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Certain Dark Things

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Her descriptions are vivid so whether the characters were in a beautiful old mansion, a festive plaza, an outdoor bar, or a subway tunnel, I felt like I was there.

Her YA novel Gods of Jade and Shadow was nice enough, but overly simplistic compared to the way it was sold (which may be more marketing’s fault than the author’s) and then Mexican Gothic was so much fun and a really great horror novel that had a lot more to say than just “oh look, creepy house”. I live in Vienna, Austria and, apart from reading, I enjoy movies, video games, thunderstorms, eternally bickering couples, coffee, and anything made of chocolate. Admittedly I'm biased because I enjoy a good vampire story, but even if you're not usually a fan, I would still recommend this one. He still didn’t understand what a city-state was exactly, but it sounded important and the vampires stayed out. Once Domingo realizes how much Atl needs help, the two work together to find a way to get out of town and escape her pursuers, a sadistic vampire named Nick and Rodrigo, the companion who’s trying to keep Nick under control.Domingo has been on his own in Mexico City since getting kicked out of his home at fifteen, but his work as a garbage collector keeps him from starving and he manages to find joy in the vampire comics he loves to read. Also, a sidenote: It wasn’t until I was several chapters into the book that I remembered I played a Mexican vigilante detective vampire in the last Vampire: The Masquerade game I played in, so, like, bonus I guess?

Gangs, drugs and corruption run rampant in the capital, but what you won’t have to worry about are vampires. Atl is hesitant to trust anyone other than her faithful dog Cualli, but with cops, crime lords, and vampires all closing in on her, she’s not going to be able to last long in the city without some human help. This book has rock-solid world-building, very compelling characters, and a wonderfully addicting storyline filled with action and violence. Silvia Moreno-Garcia's gritty novel is steeped in the history of Mexico City and vampire lore and yet manages to deftly re-invent the bloodsucker .

And none of that even touches on the final chapter, which is an idea that could work on paper, but here feels less like an ending and more like an abrupt “well, I ran out of ideas” here, with a character choice that feels wholly out of place, and jars even worse against the epilogue that draws it all to a close. Atl grew up sheltered and showered by love, but after her entire family murdered, she has to learn to survive on her own. There’s easily enough unexplored stuff in there to make for a sequel, if the author ever felt like it. Though the romance doesn’t play a large part in the plot, I did love how Moreno-Garcia progressed it throughout the story, and felt it was written extremely well. He had his comic books and graphic novels to keep him company, but most of the time, when he was bored, he would watch people as they walked around the subway lines.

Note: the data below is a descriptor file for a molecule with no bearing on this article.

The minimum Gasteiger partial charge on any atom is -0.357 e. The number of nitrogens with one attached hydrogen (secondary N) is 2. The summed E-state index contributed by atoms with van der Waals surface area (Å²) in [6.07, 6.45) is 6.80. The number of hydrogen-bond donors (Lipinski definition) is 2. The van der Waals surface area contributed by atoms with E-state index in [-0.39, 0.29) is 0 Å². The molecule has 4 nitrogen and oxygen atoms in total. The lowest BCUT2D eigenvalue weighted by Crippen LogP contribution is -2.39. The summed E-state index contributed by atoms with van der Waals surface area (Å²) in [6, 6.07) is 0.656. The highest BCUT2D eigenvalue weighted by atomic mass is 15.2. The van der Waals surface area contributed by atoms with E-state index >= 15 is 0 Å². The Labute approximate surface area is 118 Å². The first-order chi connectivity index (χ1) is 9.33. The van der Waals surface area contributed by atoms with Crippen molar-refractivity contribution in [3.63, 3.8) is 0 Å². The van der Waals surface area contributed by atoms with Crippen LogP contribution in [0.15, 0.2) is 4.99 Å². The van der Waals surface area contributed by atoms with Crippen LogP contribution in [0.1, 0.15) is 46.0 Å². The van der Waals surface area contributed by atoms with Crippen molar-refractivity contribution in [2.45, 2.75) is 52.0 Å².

Don't get me wrong, the reason I don't like vampire books isn't because of the campiness or the shimmering in the light, it's because of the blood. And good thing it was, since it would be a shame for this fresh take on vampires to pass into obscurity.

Atl and Domingo come to rely on each other as they try to survive and ultimately escape Mexico City, while pursued by a rival vampire, the police, and the organized crime syndicates that have made Mexico City a no-vampire zone. The author also plays around with some noir and vampire tropes, most notably with Atl and Domingo, subverting the mortal/vampire romance in some ways, and leaning into it in others. Through Domingo, readers learn that Atl is not the arrogant and confident vampire she tells herself she is. What is fascinating, as other reviewers have established, is the details to which Moreno-Garcia goes into about the different subspecies of vampire.

The other main character Domingo, human, is touchingly portrayed along with his complicated relationship with Atl. Rodrigo, on the other hand, works tighly with Nick and is more familiar with the criminal underbelly of Mexico City. Despite my love for Silvia Moreno Garcia’s writing, I hesitated to read this novel despite adding it to my tbr every year since its publication.The characters are similarly pale with the protagonist Domingo remaining one-dimensional throughout the entire book. Her range in her writing never ceases to amaze me, same with her never wanting to limit herself to one genre. And she was a beauty, with that black hair and the dark eyes and the way she stood, so damn graceful. While Moreno-Garcia brings certain tropes that we know and love into the story, the addition of gang style violence, her use of Vampire races and the colonialism references that come with it and her expertise in writing unique and complicated characters make sure that it will stand out in the genre.

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